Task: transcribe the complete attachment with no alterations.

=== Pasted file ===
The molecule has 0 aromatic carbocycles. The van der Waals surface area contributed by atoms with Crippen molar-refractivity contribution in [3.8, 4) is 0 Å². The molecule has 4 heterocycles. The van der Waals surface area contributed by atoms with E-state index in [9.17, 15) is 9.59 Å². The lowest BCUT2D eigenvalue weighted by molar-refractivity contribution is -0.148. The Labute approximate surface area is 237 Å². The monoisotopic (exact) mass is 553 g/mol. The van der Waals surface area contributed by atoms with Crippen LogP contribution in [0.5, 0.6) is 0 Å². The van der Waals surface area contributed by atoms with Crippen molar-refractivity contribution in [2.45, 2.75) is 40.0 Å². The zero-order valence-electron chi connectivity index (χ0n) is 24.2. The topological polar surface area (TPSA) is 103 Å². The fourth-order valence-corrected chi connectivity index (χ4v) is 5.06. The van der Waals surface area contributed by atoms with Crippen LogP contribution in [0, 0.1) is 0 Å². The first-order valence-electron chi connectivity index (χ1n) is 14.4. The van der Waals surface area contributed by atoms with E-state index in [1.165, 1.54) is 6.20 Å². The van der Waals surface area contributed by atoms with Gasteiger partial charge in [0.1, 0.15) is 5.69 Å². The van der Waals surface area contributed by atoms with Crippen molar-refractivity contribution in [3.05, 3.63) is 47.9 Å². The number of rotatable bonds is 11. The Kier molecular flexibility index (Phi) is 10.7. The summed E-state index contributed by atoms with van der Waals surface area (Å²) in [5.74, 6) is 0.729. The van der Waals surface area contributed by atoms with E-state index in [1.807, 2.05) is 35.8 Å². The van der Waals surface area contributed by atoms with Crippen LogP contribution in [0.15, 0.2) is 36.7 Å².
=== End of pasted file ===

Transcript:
The molecule has 0 aromatic carbocycles. The van der Waals surface area contributed by atoms with Crippen molar-refractivity contribution in [3.8, 4) is 0 Å². The molecule has 4 heterocycles. The van der Waals surface area contributed by atoms with E-state index in [9.17, 15) is 9.59 Å². The lowest BCUT2D eigenvalue weighted by molar-refractivity contribution is -0.148. The Labute approximate surface area is 237 Å². The monoisotopic (exact) mass is 553 g/mol. The van der Waals surface area contributed by atoms with Crippen LogP contribution in [0.5, 0.6) is 0 Å². The van der Waals surface area contributed by atoms with Crippen molar-refractivity contribution in [2.45, 2.75) is 40.0 Å². The zero-order valence-electron chi connectivity index (χ0n) is 24.2. The topological polar surface area (TPSA) is 103 Å². The fourth-order valence-corrected chi connectivity index (χ4v) is 5.06. The van der Waals surface area contributed by atoms with Crippen LogP contribution in [0, 0.1) is 0 Å². The first-order valence-electron chi connectivity index (χ1n) is 14.4. The van der Waals surface area contributed by atoms with E-state index in [1.165, 1.54) is 6.20 Å². The van der Waals surface area contributed by atoms with Gasteiger partial charge in [0.1, 0.15) is 5.69 Å². The van der Waals surface area contributed by atoms with Crippen molar-refractivity contribution in [3.05, 3.63) is 47.9 Å². The number of rotatable bonds is 11. The Kier molecular flexibility index (Phi) is 10.7. The summed E-state index contributed by atoms with van der Waals surface area (Å²) in [5.74, 6) is 0.729. The van der Waals surface area contributed by atoms with E-state index in [1.807, 2.05) is 35.8 Å². The van der Waals surface area contributed by atoms with Crippen LogP contribution in [0.15, 0.2) is 36.7 Å².